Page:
Newspaper Page Text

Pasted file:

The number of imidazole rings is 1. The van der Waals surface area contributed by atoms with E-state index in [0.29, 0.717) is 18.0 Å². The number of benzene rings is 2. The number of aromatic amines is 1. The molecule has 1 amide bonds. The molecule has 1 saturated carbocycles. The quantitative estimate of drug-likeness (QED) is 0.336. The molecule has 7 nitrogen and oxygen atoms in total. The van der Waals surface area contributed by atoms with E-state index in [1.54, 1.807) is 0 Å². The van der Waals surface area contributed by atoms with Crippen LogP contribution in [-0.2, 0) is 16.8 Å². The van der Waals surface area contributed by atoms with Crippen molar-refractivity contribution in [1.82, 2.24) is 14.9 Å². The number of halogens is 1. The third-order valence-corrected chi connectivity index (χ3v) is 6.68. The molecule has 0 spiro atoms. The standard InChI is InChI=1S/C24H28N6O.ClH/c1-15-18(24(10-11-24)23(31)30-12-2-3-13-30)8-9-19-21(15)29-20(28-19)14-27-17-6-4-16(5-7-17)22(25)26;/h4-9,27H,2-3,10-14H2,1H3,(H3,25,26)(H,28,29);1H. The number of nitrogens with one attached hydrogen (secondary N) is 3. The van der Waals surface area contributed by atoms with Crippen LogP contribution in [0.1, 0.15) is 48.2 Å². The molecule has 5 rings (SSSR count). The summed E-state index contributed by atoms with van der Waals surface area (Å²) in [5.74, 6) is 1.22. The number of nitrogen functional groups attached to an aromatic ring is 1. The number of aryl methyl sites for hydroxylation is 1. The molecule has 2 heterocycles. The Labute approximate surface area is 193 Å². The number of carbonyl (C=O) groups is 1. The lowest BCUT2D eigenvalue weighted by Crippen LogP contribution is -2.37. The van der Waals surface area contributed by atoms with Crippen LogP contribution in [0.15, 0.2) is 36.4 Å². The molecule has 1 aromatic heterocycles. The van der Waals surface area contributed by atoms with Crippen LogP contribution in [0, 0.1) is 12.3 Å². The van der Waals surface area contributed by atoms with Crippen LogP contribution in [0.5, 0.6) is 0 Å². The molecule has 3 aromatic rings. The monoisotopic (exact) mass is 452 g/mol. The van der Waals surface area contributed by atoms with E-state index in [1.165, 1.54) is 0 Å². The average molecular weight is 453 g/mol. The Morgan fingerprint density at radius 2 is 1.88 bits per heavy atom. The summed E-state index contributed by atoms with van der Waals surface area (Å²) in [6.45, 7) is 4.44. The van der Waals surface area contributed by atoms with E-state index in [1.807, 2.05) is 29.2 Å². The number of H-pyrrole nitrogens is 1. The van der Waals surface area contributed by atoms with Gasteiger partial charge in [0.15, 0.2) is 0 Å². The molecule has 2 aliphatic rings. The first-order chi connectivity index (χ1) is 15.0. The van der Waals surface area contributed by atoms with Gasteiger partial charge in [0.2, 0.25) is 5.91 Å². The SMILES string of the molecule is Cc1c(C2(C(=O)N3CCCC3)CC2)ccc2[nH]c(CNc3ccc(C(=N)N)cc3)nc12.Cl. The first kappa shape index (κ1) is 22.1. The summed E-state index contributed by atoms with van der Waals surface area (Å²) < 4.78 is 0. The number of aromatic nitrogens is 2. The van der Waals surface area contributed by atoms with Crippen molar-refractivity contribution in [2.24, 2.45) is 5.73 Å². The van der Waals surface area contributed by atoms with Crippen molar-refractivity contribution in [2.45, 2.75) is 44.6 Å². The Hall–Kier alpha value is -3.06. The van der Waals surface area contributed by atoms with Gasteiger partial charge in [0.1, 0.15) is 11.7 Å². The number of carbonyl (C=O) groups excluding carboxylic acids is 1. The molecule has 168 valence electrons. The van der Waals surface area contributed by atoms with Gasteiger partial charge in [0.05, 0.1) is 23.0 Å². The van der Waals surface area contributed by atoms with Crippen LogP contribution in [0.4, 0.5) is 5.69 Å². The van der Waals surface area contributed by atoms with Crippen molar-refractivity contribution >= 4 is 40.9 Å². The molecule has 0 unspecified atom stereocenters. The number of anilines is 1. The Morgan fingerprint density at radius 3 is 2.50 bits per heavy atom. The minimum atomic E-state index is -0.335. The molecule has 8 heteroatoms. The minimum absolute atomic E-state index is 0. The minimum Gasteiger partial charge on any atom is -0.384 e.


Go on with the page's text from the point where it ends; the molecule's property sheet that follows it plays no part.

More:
BEFORE HE WAS FAMOUS. About 35 or 40 years ago some of the wealthier citizens of Galena, 111., were interested in a projected railroad, which was to give them a connection with Milwaukee, and one day, in 1860, a company of them drove to Janesville, partly to inspect the country through which the line was to run, and partly to consult Janesville capitalists. The trip, as now described by a writer in the Chicago Times-Herald, had one peculiarly interesting incident. . The Galena party headed by a Mr. Corwith, a*rich banker, was met at Janesville by a Mr. Smith and others. When the company were ready to set out, it was noticed that one of the Galena men was unprovided with a seat, and was standing upon the sidefrfulc "Mr. Corwith," said Mr. Smith, "that gentleman is of your party, isn't he?" ~ "Yes, he came over with ue." "Well, well, I'll sit with the driver, and be can have my place." "No, no," was the answer, "don't mind him. He is our driver. I dare say he doesn't care about going." So the man was left upon the sidewalk. The rest of the party bad their drive, and at night were back at the hotel for dinner?a sort of banquet in honor of the delegation from Galena. They vfere already at table when the landlord of the house saw a stranger seated by the office flre. "Have you registered ?" asked the hotel-keeper. "IjTo, sir." . "Going to stay With ns tonight ?!> "I guess so." "Are ?ou of the Galena party ?" "Yes, I am the teamster." The landlord entered the dining room. "Mh Corwith, "said he, "jrbur driver is in the office. Sh^ll he come in to dinner now, or Wait?" Somfe one suggested that be shodld wait; bnt Mr. Corwith said : "No, let the captain come io." And to it happened that Captain tJ. S. Grant did not have to wait and eat with the servants, even if he was the teamster. 1 ? All AcCotitfTED Foe.?Tears ago the courts in Western NeW York found it a matter of great difficulty to collect juries for the trial of cases. Not many of the men of the region took enough interest in the carrying on of coiitts of justice to be willing to leave their daily work to answer even an imperative summons to the jutybox. One case of considerable importance was adjourned from day to day, so toe story runs, on account ui iue ui^aterious disappearance every morning of some of the 12 men who had been drawn and sworn on the jury ; there were never more than eight of these unwilling victims to be found at one and the same time. One morning, however, when the judge's patience had entirely departed, the sheriff came bursting into the courtroom, his face flushed with the excitement of victory. "It's all right now, your honor 1" he cried, joyfully. "You can try the case to day, for we'll have the jury by 12 o'clock sure, It ain't but 10 o'clock now, and I've got 11 of them locked up in my barn, and we're running the 12th man with dogs, your honor." Conveniently Located.?A mineral expert was called into North Georgia to report upon a supposed gold find. He had got wet through an/J thrnnoVi onH a'hpn cpntpft hpforft a rousing fire in the old-fashioned fireplace, he asked his host, "Is it possible to get anything warm to drink?" "I dunno of any bein' made in this part of Georgy, sah. Some over on Sand mountain, I reckon, 30 mile from hyar." "The expert thought rightly that the man was afraid he was an informer, and succeeded in convincing him to the contrary. "Wall, mister," said the host, "I tol' yo' the truth. I don't know of none in this part of Georgy. I'll send my boy to Tennessee arter some. Sam (to the boy), go to Tennessee an* git some licker." The boy soon returned. "Thar ain't none thar, pap." "Go to Alabamy, then." In about 10 minutes the boy return ? _ ?-s*_t 11~J ?: u ea Wlin a pilUIier UI1CU >>llil ui auuy, Upon investigation, it was learned that the house was in the corner of three States, with a separate cellar in each. ti&T One of our exchanges speaks of a millinery store kept by an estimable lady, and says the editor "was gratified to see her stocking up." The editor says he never was so astonished in his born days as he was, when the paper came out, to meet the millinery lady, and have her strike him across the brow with an umbrella, and tell 1 ? __ J -1- ..IJ mm oe was a uar, anu iuai sue woum tell bis wife. He didn't know what she was mad at, and he had to read the item over 100 times to see if there was anything spiteful in it. Why He Knew.?"So, Uncle Jack, you don't much believe in the idea that men are called to preach." "Wall, sah, de Lawd mout call some Niggers to preach ; but it sorter 'pears ter me dat whar de Lawd calls one, Ole Man Laziness calls er dozen. Nine Nigger preachers outen 10 is de lazies' pussons in de worl'." "How do you kuow, Uncle Jack?" " 'Caze I's er preacher merse'f, sah." Differs With the Sex.?Teacher?Now, Willie Jenkins, how many seconds make a minute?" "Male or female?" "Male or female?what do you mean?" "There's a big difference. When pa says he'll be down in a minute, it takes him 60 seconds; hut sister's minutes are about 600, 'specially when she's puttiu' on her hat." Wayside ?atbrtings. i0 The average amount of sickness in human life is 10 days por annum. $0 Don't attempt to punish all youi enemies at once. You can't do a large business on a small capital. 10 The export of horses from this country to Europe has increased large ly in the last twojor three years. 10* One asked why B stood before C. Because, said another, a man musi B before he can C. 10" Venezuela has 200,000,000 acres of forest, in which grow all the varieties of ebony, as well as rosewood, sat in wood and mahogany. 0 The chief engineer of the armj says that $80,000,000 is the smallesl sum for which an efficient system ol coast defences can be built. 0This is the season when youi -. '.kknii Ruito a hna and a mkp and UCIgUUVl UUJO L? - a few garden seeds, and pretends tc be better than you are. JfiT Jenkins, who has tried it, sayc he finds none of those people whc "builded better than they knew" ic the house-building business. "Order in the court!" shouted the judge. "This is the worst disgrace this court has suffered since I wae elected to the judgeship 1" Ther?j is a lamentable truth ic the rematk of an exchange, that there are more poorbouses constructed from the "bricks in a man's hat" than from any other material. tSy A farmer^ speaking of the thinned Of his bay crop, said: "The grasshoppers have all got lame trying to jump from bhe blade of grass t< another." It has befen decided by an Ohio court that wives are legally responsible for the support of their husbandf when the husband cannot furnish the support. mr A statistician computes thai Queen VictoHa is now Sovereign ovei one continent,. 100 peninsulas; 60C promontories, 1,000 lakes, 2,000 rivers and 16,000 islands. WSf The quantity of wheat remaining in the farmers' hands March 1 is 19,000,000 bushels les3 than a year ago; according to the special report of The American Agriculturist. 19* The Spanish government hat bought 2,000 mules at the Kansas Cit> market during the past two months, presumably lor use id uuoan operations. There are 2,478 different fire escapes to be used in emergencies. These not including the one which some clergymen are in the habit bl recommending to their parishioners. ^Underbill (a crusty old bacbe lor)?There, that's Minerva the God dess of Wisdom. She never got mar ried. Artful Widow?No; but this it King Solomon, the wisest man that ever lived. He married 1,000 times. A Welsh clergyman, in an obitu aiy of a brother minister, states that ube died in his harness, and his buckles were undone as noiselessly as the angel unbarred and unlocked the pris on in which Poter was confined." 1&F Chicago is to have a needle factory. Tbe needles are to be made b> a mar.hine invented bv a Detroit man, which, it is claimed, can turn oul 2,500 needles an hour at a materially lower cost than the price of imported needles. The halcyon alluded to by the poets is the bird called the kingfisher, It is believed by the ancients that while the female brooded over tbe eggs, the sea and weather remained calm and unruffled: hence arose the expression of halcyon days. BST A physician of Pocahontas county, Va., tells a story of a patient who, one night recently, swallowed two 32calibre cartridges in mistake for two 5-grain capsules of medicine. Nc serious harm resulted, though the patient had an anxious time for some hours. The best thing to give your enemy is forgiveness, to an opponent tolerance, to a friend your heart, tc your child a good example, to a father deference, to your mother conduct that will make her proud of you, to yourself respect, to all men charity. B3F "I very much dislike to see an old man smoking cigarettes," said Miss Dukane to young Mr. Gaswell. "Why do you dislike to see au old man smoking one, more than a young man ?" asked Mr. Gaswell, as he complacently puffed at a particularly odorous specimen. "I don't." VST The familiar charge that the Negro race furnishes more than its quota of crime is disproved, so far as Virginia is concerned. According to the Petersburg Index-Appeal, a Democratic paper, recent statistics show 50 per ceut. less crime in the Black Bell than in the white counties. 86F* The official directory of the Roman Catholic church in the United States gives the number of followers of that faith in this eounrry as 9,410,790. Considering that the total population of the United States must be more than 65,000,000, it will be seen that the followers of other faiths outnumber the Catholics more than six to one. BSf The powder used in big guus is queer-looking stuff. Each grain is a hexagonal prism, an inch wide and two-thirds of an inch thick, with a hole bored through the middle of it. In appearance it resembles a piece of wood. If you put a lighted match to it, it will take seven or eight seconds to go off 8?" An inquisitive man visited a sausage factory the other day, and bothered the proprietor. Finally, in a half-built sausage, he saw an opening through which the sausage-makers coax something or other to enter the structure. "What's that place for?" inquired the clerk. "Why," said the exasperated sausage man, "that is where you drop a nickle in the slot to hear the dog bark." $bc ?ton? Seller. ! IN THE MOUNTAINS. ' A Thrilling and Bemarkable Story. Id the fall of 1876 I was traveling eastward io a stage-coach from Pitts4 burg over the>mountains. My fellow' travelers were two gentlemen and a lady. The oldest gentleman's appearance interested me exceedingly. 1 In years he seemed about 50; in air and manner be was calm, dignified and polished, and the contour of his features were singularly intellectual. He r conversed freely on different topics, un til the road became more abrupt and F precipitous; but, on my directing his attention to the great altitude of a prer cipice, on the verge of which our 1 coach wheels were leisurely rolling, > there came a marked change on his countenance. His eyes, lately filled ) with the light of intelligence, became > wild, restless and anxious?the mouth i twitched spasmodically, and the fore head was beaded with a cold perapira* i tion. With a sharp, convulsive shudj? i? ? j u. ?? c th. i > uer, uo turueu uio ga*c uvui iuc giuuj j height, and clutching my arm tightly with both hands, he cluug to me like a drowning man. "Use this cologne," said the lady, 5 handing me a bottle, with the instinctive goodness of her sex. ' I sprinkled a little on his face, and he became more composed ; but it was not until we had entirely traversed 5 the mountain, and descended into the > country beneath, that his fine features ' relaxed from their perturbed look, and assumed the placid, quiet dignity that > I had first noticed. "I owe an apology to the lady," ' said be, with a bland smile and a ! gentle inclination of the bead to our fair companion, ".and some explanat tion, and to my fellow-traveler also; * and perhaps I cannot better acquit I myself of the double debt tban by , recounting the cause of my recent agnation." i< r "It may pain your feelings," deli- i . cately urged tbe lady. i ( "On the contrary, it will relieve | ) them," was the respectful reply. i Having signified our several desires i , to hear more, the traveler proceeded : t "At the age of 18 I was }ight of foot 1 and I fear (he smiled) light of head. < ' A fine property on the banks of the i Ohio acknowledged me sole owner. < I was hastening home to enjoy it, and I delighted to. get free from college t life. The month was October, the air ' , bracing, and the mode of conveyance 1 a stage like this, only more cumbrous. I The other passengers were few?only < three in all?one old gray-headed 1 ' planter of Louisiana, his daughter, a joyous, betwitching creature, abont 17 I 1 years old, and his son, about 10 years i ' of age. "Thev were iust returning from I France, of which country the young - lady discoursed in terms so eloquent i ' as to absorb my entire attention. ! "The father was taciturn; but the i daughter was vivacious by nature, I and we soon became so mutually | pleased with each other, that it was 1 not until a sudden flash of lightning J , and a heavy dash of rain against the i , windows elicited an exclamation from 1 ' my charming companion, that I knew I how the night passed. Presently there ' came a low rumbling sound, and then 1 ? several tremendous peals of thunder, i , accompanied by successive flashes of ; lightning. The rain descended in tor- 1 ? rents, and an angry wind began to howl f [ and moan through the forest trees. 1 > "I looked from the window of our I vehicle. The night was as dark as I ebony ; but the lightning showed the 1 danger of our road. We were on the I [ edge of a frightful precipice. I could i , see at intervals, huge, jutting rocks, i f. A Ur, nirvkt 1 I iar away uuv> u us siuc, ouu buc oi^ub made me solicitiou9 for my fair com, pauion. I thought of the mere hairbreadths that were between us and , eternity ; a single little rock in the track of our coach wheels, a tiny billet of wood, a stray root of a tempest-torn , tree, restive horses, or a careless driver. Any of these might hurl us from our sublunary existence with the speed of thought. " ' 'Tis a perfect tempest,' observed the lady, as I withdrew my head from 1 the window. 'How I love a sudden storm! There is something grand , about the winds when fairly loose among the hills. I never encountered a night like this, but Byron's mag1 uifieent description of a thunderstorm in Jura recurs to my mind. But are 1 we on the mountain yet ?' 1 " 'Yes ; we have begun the ascent.' 1 "Is it not said to be dangerous?' ' " 'By no means,' I replied, in as ea9y a tone as I could assume. 1 "I only wish it was daylight, so that we might enjoy the mountain scenery. But what's that ?' and she covered her 11 eyes from a sheet of lighining that illus- \ trated the ragged mountains with c brilliant intensity. * ''Peal after peal of thunder instantly c succeeded ; there was a very volume c of rain coming down at each thunder- v burst, and with the deeper moaning of c an animal in dreadful agony breaking t upon our ears, I found that the coach a bad come to a dead halt. k ''Louise, my beautiful fellow-travel- c er, became pale as ashes. She 6xed a I Atroo /\? tv^lrtA o lnnlr nf onT. f: to UU llilliC U1VU Cfc luvn vi MU? ious dread, and, turning to her father, she hurriedly remarked : s " 'We are on the mountains.' s "'I reckon we are,' was the uncon- li cerned reply. t "With instinctive activity, I put my s head through the window and called i to the driver, but the only answer was o the moaning of an animal, borne past c me by the swift winds of the tempest. 1 I seized the handle of the door and 1 strained in vain?it would not yield, r At that instant I felt a cold hand in a mine, and heard Louise faintly articu- p late in my ear the following appall- s ing words: fc " 'The coach is moving backwards.' a "Never shall I forget the fiefcd agony with which I tugged at the coach door, and called on the driver in tones thai rivalled the fierce blast of the tempest, whilst the conviction was burning on my brain that the coach was being 3lowly moved backwards. "What followed was of such swifl occurrence that it seems to me like e frightful dream. "I rushed against the door with all my forc9 ; but it withstood my utmosl efforts. One side of our vehicle wat sensibly going down, down, down The moaning of the agonized animal became deeper, and I knew from hie desperate plunges that it was one ol our horses. Crash upon crash ol thunder rolled over the mountain and vivid flashes of lightning played over our heads. By its light I could could see for a moment the old plantei standing erect, with bis bands on hit son and daughter, his eyes raised tc hpaven. and his Hds moving as if in ' 7 ?I? w prayer. I could see Louise turn bei ashy cheek toward me as if imploring assistance j and I could see the bold glance of the boy flashing indignanl defiance at the war of elements, and the awful danger that awaited him There was a roll, a desperate plunge a harsh, grating, jar, a sharp, piercing scream of mortal terror, and I had bul time to clasp Louise firmly with one hand around her waist, and seize the fastenings attached to the coach-rool with the other, when we were precipitated over the precipice. "I can distinctly recollect preserving consciousness for a few seconds of time, hott rapidly my breath was being exhausted, but of tbat tremendous descent I soon lost all further knowledge by a fconcussion so violent that 1 was instantly deprived of all sense and motion." The traveler paused. His features worked for a minute or two as the) did when we were on the mountain ; be passed his hands across his forehe&d as if in pain, and then resumed bit thrilling narative. "On a low couch in an humble roon of a Small country bouse, I next open ed my eyes In this world of light atic 3hade, joy and sorrow, mirth and madness. Gentle bands soothed my pillow gentle feet glided across my chamber and a gentle voice for a time bqshed all my questionings. I was kindly tended by a fair ybung girl of about 16 who reflised for a while to hbld any discourse with him. At length, one morning, finding myself sufficiently recovered to sit up, I insisted on knowing the result of the accident. " 'You were discovered," she Said, 'sitting on a ledge of rocks, amidst the branches of a shattered tree, clinging to the roof of your broken coach with one band, and the insensible forin of a lady with the other.' " 'And the lady!' I gasped, scanning the girl's face with an earnestness that made her draw back and blush. " 'She was saved, sir, by the meane that saved you?a friendly tree.' "'And her father and brother?' ] impatiently demanded. " 'We found both crushed to death at the bottom of the precipice, aod we buried them in one grave by the clover patch down in our meadow.' " 'Poor Louise! poor orphan 1 God pity you !' I muttered, in broken tones, utterly unconscious that I had a listener. "God pity her, indeed, sir,' she said, with a gush of heartfelt sympathy, Would you like to see her?' she added. "I found her bathed in tears for her kindred, and she received me with sorrowful sweetness of manner. I [ need not detain you by describing the efforts I made to soothe her grief, but briefly acquaint you that at the last I succeeded, and 12 months after the dreadful occurrence which I have related, we stood at the altar as man and wife. She still lives to bless me with her smiles, but on the anniversary of that terrible night she secludes berself in her room, and devotes the bours of darkness to solitary prayer. " * i 11 ?? j rl u 11 twa tf a! At* "AH JUr U1C, HUUCU LUC LIOTCICI, ivhile a faint blush tinged his noble srow, "as for me, that accident has reiuced me to the condition of a physical coward at the sight of a mountain precipice." "But the driver," asked the lady passenger, who bad listened to the jtory with much attention, "what became of the driver, and did you ever earn the reason of his deserting bis DOSt ?" "His body was found on the road, vithin a few steps of the place where he coach went over. He had been itruck dead by the same flash of lightling that blinded the restive horses." And thu3 ended the thrilling aod emarkable story of life. PHYSICIAN AND BUCCANEER. In an address delivered before the historical Club of Johns Hopkins uuifejsity, Dr. William Osier gives an ac:ount of Dr. Thomas Dover, whose iame has passed dowu to posterity in :onnection with pulvis ipecacuanahae :otnpositus. There are few physicians vho have not prescribed Dover powlera. hut there are.The Medical Record 7 ~ 7 hinks, still fewer who know much ibout Dr. Dover, and especially who mow that he was at one time a sucessful buccaneer, and dicovered Alexnder Selkirk, of "Robinson Crusoe" ftme. Dr. Dover was born in Warwickhire, about 1660, and was probably a tudent of Sydenham's. After taking lis degree he settled in Bristol, and, laving made some money, joined with ome other merchants in a privateerng expedition. Two ships were fitted >ut, and Dover went as third in comuand, being styled "Captain Dover." le sailed to the Spanish Main, and in 709 arrived at the island of Juan Ferlandez. There Captain Dover went isbore, and discovered the sole occuiaut of the island to be a Scottish ailor named Alexander Selkirk, who lad been left, there alone four years ,nd four months before. Selkirk was taken off and made an officer on one of , the skips. The expedition afterward ; sacked the two cities of Guayaquil, , Dover leading in the assault. They i took a number of prizes, and cruised ; about the coast from Peru to California. They then sailed across the Pacific, ; and reached England in 1711. The i expedition was very successful, realizing the enormous sum of $820,000, of I which Dr. Dover received a consider; able part. \ Afier his return home Dover travel, ed again somewhat, but finally went to I London. ) His most famous book is one known F as "The Ancient Physician's Legacy," f published in 1738. This wasa populur , treatise on medicine, and was intended, I apparently, to get practice for the I author. The full title for the book is "The Ancient Physician's Legacy to i His Country, Being What He Has > Collected Himself in 49 Years of Pract tice." The author says: "The diseases * incident to mankind are described in ; so plain a manner that any person may 1 know the nature of his own disease, I; together with the several remedies for I each distemper, faithfully set down." . As He Understood It.?"This is a ; new business for me," whispered the ' chairman of the public meeting that ! bad been called to protest against the s Armenian horrors. "What shall I say f in introducing you to the audience?" "YoU might speak of me, if you choose," replied the gray haired citi! zen who had been selected as the principal speaker of the evening, "as the Nestor of the. legal profession in > this community. That is what I have - been called sometimes." The chairman looked somewhat I puzzled; but he rose bravely to the occafeiob. > "Ladies and gentlemen," he said, ' "it attorns me no ordinary pleasure to i present to you the Hod. Jabez HornaI day, the nest-egg of tbe legal profesi sion in this community." 1 WeS" A correspondent of the Boston ' Journal writer that about six years ago ' be saw an item it a newspaper stating ' that a Gertoan physician was going in ? die, and he wished to make known tbe > discovery he bad made in relation to ' the treatment of a mad-dog bite. The prescription he nfever knew to fail, and > he had tried it many times with men, ' cattle, and horsCs^ It is this: Simply ' wash tbe wound as soon as possible in ' a little warm vinegar and water, and 1 put a few drops of muriatic acid into the wound. This will neutralize tbe ' poison, and prevent the disease which ! usually proves fatal. 1 He Was Glad?Little Boy?That ink that papa writes with isn't indeliKI/? ink (a If 9? ttnlhAr?.N*n. "I'm ' glad of that." "Why ?" "I've spilt it all over the carpet." o 1 IST They say that money does not bring happiness. This is an experiment, however, which every one wishes to try for himself. eorctJL ; Baking Portfder AbMlttrel)rPu^ : ROYAL Baking IVnwd^ir ; ROYAL Baking Fowder Absoltftcl^ Fure , L. O. GRIST. 8. M. GRIST. GRIST cousiys. : FREE OF CHARGE. THE first time you are in our neighborhood call and get a few sample chews of RJR Tobacco. We will be pleased to give them to you free of charge. RJR is the most popular chew sold in this section today, it is popular because it's good. OKRA AND TOMATOES. We have in stock a supply of Okra and Tomatoes of superior flavor and quality. It is worth 15 cents a can or two for 25 , cents. MIXED NUTS. j We bought too many Nuts Christmas and still have on hand a pretty good supply of Hazel Nuts, Pecans, Almonds and Butter Nuts, and in order to close them ! out, offer them mixed at 10 cents a pound. DON'T FORGET j That you can buy 8 pounds of the best , quality ol Oatflakes ftorn us for 25 cents. WHEAT BRAN. 1 You can always find Bran from Mor- | row's mill at our store. It is first class. SNOWFIAXE CRACKERS. When in want of Snowflake Crackers, try ours. We sell them at 15 cents a pound. A BARGAIN. We have a second-hand Monarch Bi- . cycle, in perfect order and equal to some Wheels offered in this section for $75.and $100, that we want to sell, and to prove . that we mean what we say, offer it for $40, ' spot cash. GRIST COUSINS. THE ; NEW YORK WORLD, I THRICE-A-WEBK EDITION. I I 18 PAGES A WEEK. 156 PAGES A YEAR. I I IS larger than any weekly or semi- ' weekly paper published and is the only important Democratic "weekly" published in New York city. Three j times as large as the leading Republican } i-l? Tf will ho ; weemjr ui nD? iu?i\ ..... A of especial advantage to you during the Presidential Campaign, as it is published every other day, except Sunday, and has all the freshness and timeliness of a daily. It combines all the news with aj long list of interesting departments, unique features, cartoons and graphic illustrations, the latter being a specialty. All these improvements have been r made without any increase in the cost, a which remains at 81 per year. e We otter this unequaled newspaper ana a The Enquirer together one year for C $2. .25 _ . * The regular subscription price of the a two papers is $3.00. S.A.L. S.1L. TAKE THE SEABOARD AIR LINE TO THE Southern Baptist Convention at Chattanooga, Tenn. ON account of the above convention to be held in Chattanooga, Tenn., May 8th, to 14th, the SEABOARD AIR LINE SYSTEM, the recognized favorite route of the southern people, has arranged to run a "BAPTIST SPECIAL" from Washington, Richmond, Norfolk and their entire system, which takes in all prominent Eoints in Eastern Virginia and North and outb Carolina, to Chattanooga Tenn. ' This SPECIAL will leave Washington, Richmond, Norfolk, Durham, Southern Pines, Wilmington, Maxton, Laurlnburg, Hamlet. Rockingham, Wadesboro, Manon, Rutberfordton, Shelby, Lenoir, Hickory, Newton, Lincolnton, Charlotte, Monroe, Chester, Clinton, on May 6th .arriving at Cbatanooga on the 7th. Special will also be arranged from Charleston, Florence, Orangeburg, Columbia, Newberry, by way of Clinton, and from Greenville, Spartanburg, via Greenwood and from Anderson, via Calhoun Falls. This will be the grandest "BAPTIST SPECIAL" evet Inaugurated in the South. Rate of ONE FIRST CLASS FARE for the round trip is authorized from all statious. Schedules and rates will be published later. For further Informa'ioh apply to Soliciting Agents or Ticket Agents or to the undersigned : Wm. B. CLEMENTS. Traveling Pass. Agt., B. A. NEWLAND, Gen'l Agt. Pass. Dept., Atlanta, Ga. T. J; ANDERSON, Gen'l Pass. Agt.* H. W. B, GLOVER,. Traffic Manager, Portsmouth, Va. March 11 ?1 *8t ' FOR SALE; The National Collection Agency of Washington, b. C., WILL dispose of the following judgments^ *' 8ouTtf CAROLINA.?H. P. WatnCCkfe, Aiken, $477;81; A; B. Van Wyck, AMtftson, $560.50: J. W. Varr, Bamberg, $390.61: D. L. Copeland, Bamberg, <^04.62; XL V. Vara, Bambatg, $138.25 ; Dufacan A Hey, Barnes vllle. $583.28; Scafbork A BraHfileft, Bisbopville, $109.80; J. R. Dtifftnt, BWhopvllle, $33.68; Dnrant A Rodgera, Bishopvile, $73.19; Hearon Bros., BistaopviHe, $104.30; Julius T. Dudley, BeUnetsvilW, $105.54; A. F. H. Dukes, BrttlcbVllle $612.68; Israel MVefa, 'Cherate, $62.54; J. A. Parbam, Cartersvtlle, $86.81; R. W. Strickeri Chester, $172.61; J. 13. Wadsworth, Chesterfield, $27AO; J. S. Wadsworth, Chesterfield,.$70.45 : E. H. Plummer, Coluriibfa, $15.00j Sugg A Co., Cbbway, $196.25 ; 8. Tbtabacker, DarHhgWh, $194.00; 8; Sahlman, Jr., Darlington, $96.52; S. M. Walton, Pyson, $173.01 j A. R. Waltta Edgefield, $61.23: J.B. Hair, Elko, $232.58 : 8. F. Huteblns, Florence, $21.10 ; Frdd DamTirh, Gh.bam, $15.35: J. D. BArtley, Jebtrtton, $89.97; Dr. J. W. Sandell, Lealpgton, $44&65j B. F. Jones, JLyncnburg, fTAse r m. i<. Keaa, Mccormick's. $85.31; B. Hartz, Marion. $125.00; G.L. Tool, M6Httarth6n<5e, $39.37; D. L. Copelahd, Newberry, $219.00; W. M. Wilson. Newberry, flO7.r0: D. F. Organs, Newberry; $262.00: K. T. Battles, Nichols, $182.66; J. C. Pike, Orangeburg, $323.46; J. L. Carter, Parltsviile, $283.00; J. W. A P. Y. Dom, Parksville, $80.ffl; W. P. Burbage, PregAkls, $38.28; L.H. Dye, Rook Hfll, $35.35; R. R. Catnmaek, Seneca, $246.41 ^J. C. Archer, Spartanburg, $27.C5; J. W. B. Chaplain, St. Matthews, $%70.70; J. D. Golson. St. Matthews, $71.00; Cleckley A Roolnson, 8t. Matthews. $109.10 ^ D. G. Utsey, St. Georges, $63.03; Herman Schwerin, Sumter, $832.45; G. D. FoxWoith A 8on, Sumter, $37.10; D. O. Edwards, Walterboro, $36.93; E. Williams, Wagners, $59.58; Smith & Johnson, Williston, $327.89. . Sends Bide to the NATIONAL COLLECTION AGENCY, Washington; D. O. February 21 16 f 4t WHAT, Do You Want? "Job Printing." "^^ELL sir, we suppose that you want your Job Printing done, so it will look as though it wasn't a mere accident that it was printed. If you do want good work, we will be glad to do it for you. Our reputation has been built on good work, and we are pniuu ui our (vpuuuiuu, OUR PRICES Arq as low as anybody else's, not even considering the superior quality of out work. Only a few days ago a gentleman gave us an order for 10,000 4-page circulars, and when he was told that our price was $18 for the work, he said that our price was $2.00 less than he ever got the work before. And we were not making a cut price either. Moral: Have your Job Printing done at THE ENQUIRER office and you will get the BEST WORK md LOWEST PRICES. rati in hi wis Schedules in Effect from and After October 81, 1895. Gr. W. F. Harper, Receiver. CENTRAL TIME STANDARD. GOING NORTH. j No 10. j No 60. ileaTe^hSterTZZTZTi 7 20 am 7 ,50 a m ^eave Lowrysville ...... | 7 49 am 825am jeave McConnellsvllle j 8 00am 8 50am jeave Guthrlesville .... 8 13 am 805am L,eave Yorkville 8 34am l0 05am 5eave Clover 9 11 a m 10 50 am jeave Gastonla 9 50 a m 12 10 pm _,eave Llncolnton 1105am' 130pm jeave Newton ! 11 54 a m 800pm jeave Hickory 12 30 pm 6 00 pm Arrive Lenoir... 185pm I 6 40 pm GOING SOUTH. | No 61. 1 No 9.~ jeave Lenoir _....j 5 00am; 8 25pm jeave Hickory ! 6 42 am 430pm jeave Newton i 8 10 am 508pm jeave Llncolnton | 930am, 555pm .eave Gastonla ; 12 06 p m 6 55 p m / .eave Clover j 103pm 7 87pm ,eave Yorkville 2 25 pm 8 11 pm .eave Guthrlesville ... 2 58pm 8 33pm .eave McConnellsvllle 3 06 pm 8 41 pm .eave Lowrysville j 3 30pm 8 58pm trrive Chester 4 10 p m 9 28 p m Trains Nos. 9 and 10 are first-class, and un dailv except Sunday. Trains Nos. 60 nd 61 carry passengers and also run daily xceptSunday. There is good connection t Chester with the G. C. & N., and the C., & A..; also at Gastonia with the A. & C. L L.; at Lincolnton with the C. C.; and t Hickory and Newton with the W. N. C. L. T. NICHOLS, Superintendent.